The primary objective of the Hira Cultural District is to enhance the religious and cultural journey of Umrah pilgrims in line with the goals of Saudi Vision 2030.
Serving as both a tourist attraction and a cultural landmark, the district provides a welcoming environment for residents and visitors to Makkah alike.
Fawaz Al-Mehrij, CEO of Samaya Investment Co., the developer and operator of the Hira Cultural District, told Arab News that the district is keen to build bridges with Umrah pilgrims, visitors, and all segments of society.
Al-Mehrij said the district recently collaborated with the Heritage Commission, which is affiliated with the Ministry of Culture, to organize a special event for artisans.
This event featured activities for children and families, exhibitions, a classic car show and more.
Ibrahim Obaidan, a supervisor of student activities at a high school in Makkah and a coordinator for educational trips, said the Hira Cultural District has evolved into a destination for knowledge and exploration, where young people can learn about Islamic history, among other things.
“Students gain valuable knowledge from various activities that showcase the beauty of cultural and human heritage, ultimately expanding their awareness and fostering a connection to the rich history of this remarkable nation,” he said.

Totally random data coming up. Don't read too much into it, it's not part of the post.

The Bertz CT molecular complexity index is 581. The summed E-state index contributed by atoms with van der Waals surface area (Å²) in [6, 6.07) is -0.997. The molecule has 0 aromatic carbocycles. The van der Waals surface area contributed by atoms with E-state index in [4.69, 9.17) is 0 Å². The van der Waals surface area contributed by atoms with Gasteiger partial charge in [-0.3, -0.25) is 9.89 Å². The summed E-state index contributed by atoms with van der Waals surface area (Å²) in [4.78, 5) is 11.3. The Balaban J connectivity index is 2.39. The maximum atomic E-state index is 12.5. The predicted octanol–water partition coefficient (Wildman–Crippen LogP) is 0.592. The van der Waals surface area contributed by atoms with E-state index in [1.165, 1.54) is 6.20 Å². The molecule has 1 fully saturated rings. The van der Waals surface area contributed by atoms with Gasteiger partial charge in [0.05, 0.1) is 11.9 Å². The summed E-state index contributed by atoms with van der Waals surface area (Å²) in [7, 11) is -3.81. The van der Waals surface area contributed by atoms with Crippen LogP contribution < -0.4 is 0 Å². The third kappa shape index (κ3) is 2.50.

According to Nawaf Al-Harbi, a gemstone craftsman, Hira Cultural District successfully brought together artisans from different backgrounds, visitors, and pilgrims.
“Craftsmen showcased their work and connected visitors with Makkah’s heritage,” he said.
“The district provided ample facilities for craftsmen to display their products, which were highly appreciated by all.”
Umrah pilgrims, Al-Harbi added, were impressed by the beauty of the work on display, making the Hira Cultural District a must-visit cultural festival for all those interested in artisanal products.
RIYADH: Saudi Arabia is gearing up to host Comic Con Arabia 2023 on Nov. 30 at the Jeddah Center for Forums and Events.
The event will bring together cosplayers and fans of films, anime and comics from around the world.
A star-studded lineup of actors, singers, authors and illustrators will feature at the event, including Stephen Amell, Rachel Litfin, FEMM, Shaun Barrowes, Chad Hardwin and Dolya Gavanski.
The Cosplay Showdown competition will let visitors show off their creativity by dressing up as beloved film, TV and comic book characters.
Panels and workshops led by industry experts will also be held, and exclusive collectible and artwork collections will be showcased in the Artist Alley. Comic Con Arabia will also host games, a selfie museum, an escape room and food trucks.
RIYADH: Saudi Deputy Minister for Political Affairs Saud Al-Sati on Tuesday received the Russian Ambassador to Saudi Arabia Sergey Kozlov.
And on Monday, Al-Sati also met the Turkish envoy to the Kingdom, Fatih Ulusoy, in Riyadh, the Saudi Ministry of Foreign Affairs said in a post on X.
Discussions during both meetings included relations between the respective countries and reviews of regional and international issues of mutual concern.